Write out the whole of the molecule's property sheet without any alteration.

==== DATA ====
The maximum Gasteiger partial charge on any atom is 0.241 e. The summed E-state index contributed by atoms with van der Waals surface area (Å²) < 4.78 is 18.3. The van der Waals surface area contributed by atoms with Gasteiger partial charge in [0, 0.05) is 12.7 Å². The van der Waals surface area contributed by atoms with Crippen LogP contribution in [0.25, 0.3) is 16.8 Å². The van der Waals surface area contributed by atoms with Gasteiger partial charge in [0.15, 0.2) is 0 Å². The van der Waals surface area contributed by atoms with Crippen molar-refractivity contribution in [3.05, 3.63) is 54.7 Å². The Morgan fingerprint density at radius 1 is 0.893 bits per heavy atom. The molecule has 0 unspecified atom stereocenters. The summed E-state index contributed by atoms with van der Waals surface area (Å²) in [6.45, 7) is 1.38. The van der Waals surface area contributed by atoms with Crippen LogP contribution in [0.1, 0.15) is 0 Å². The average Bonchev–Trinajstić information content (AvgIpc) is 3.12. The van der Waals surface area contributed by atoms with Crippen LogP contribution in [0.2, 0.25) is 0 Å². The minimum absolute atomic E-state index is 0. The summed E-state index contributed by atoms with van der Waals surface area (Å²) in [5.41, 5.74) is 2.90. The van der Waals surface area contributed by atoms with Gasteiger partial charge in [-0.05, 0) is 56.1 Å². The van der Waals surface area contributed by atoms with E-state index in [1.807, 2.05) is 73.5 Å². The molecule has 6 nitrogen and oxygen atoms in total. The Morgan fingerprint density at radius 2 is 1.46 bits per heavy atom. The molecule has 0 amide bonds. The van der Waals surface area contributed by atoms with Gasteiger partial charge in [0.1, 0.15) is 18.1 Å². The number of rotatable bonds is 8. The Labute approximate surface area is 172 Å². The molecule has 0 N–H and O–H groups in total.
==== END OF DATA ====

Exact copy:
The maximum Gasteiger partial charge on any atom is 0.241 e. The summed E-state index contributed by atoms with van der Waals surface area (Å²) < 4.78 is 18.3. The van der Waals surface area contributed by atoms with Gasteiger partial charge in [0, 0.05) is 12.7 Å². The van der Waals surface area contributed by atoms with Crippen LogP contribution in [0.25, 0.3) is 16.8 Å². The van der Waals surface area contributed by atoms with Gasteiger partial charge in [0.15, 0.2) is 0 Å². The van der Waals surface area contributed by atoms with Crippen molar-refractivity contribution in [3.05, 3.63) is 54.7 Å². The Morgan fingerprint density at radius 1 is 0.893 bits per heavy atom. The molecule has 0 unspecified atom stereocenters. The summed E-state index contributed by atoms with van der Waals surface area (Å²) in [6.45, 7) is 1.38. The van der Waals surface area contributed by atoms with Crippen LogP contribution in [0.1, 0.15) is 0 Å². The average Bonchev–Trinajstić information content (AvgIpc) is 3.12. The van der Waals surface area contributed by atoms with Crippen LogP contribution in [0.2, 0.25) is 0 Å². The minimum absolute atomic E-state index is 0. The summed E-state index contributed by atoms with van der Waals surface area (Å²) in [5.41, 5.74) is 2.90. The van der Waals surface area contributed by atoms with Gasteiger partial charge in [-0.05, 0) is 56.1 Å². The van der Waals surface area contributed by atoms with E-state index in [1.807, 2.05) is 73.5 Å². The molecule has 6 nitrogen and oxygen atoms in total. The Morgan fingerprint density at radius 2 is 1.46 bits per heavy atom. The molecule has 0 amide bonds. The van der Waals surface area contributed by atoms with Gasteiger partial charge in [0.1, 0.15) is 18.1 Å². The number of rotatable bonds is 8. The Labute approximate surface area is 172 Å². The molecule has 0 N–H and O–H groups in total.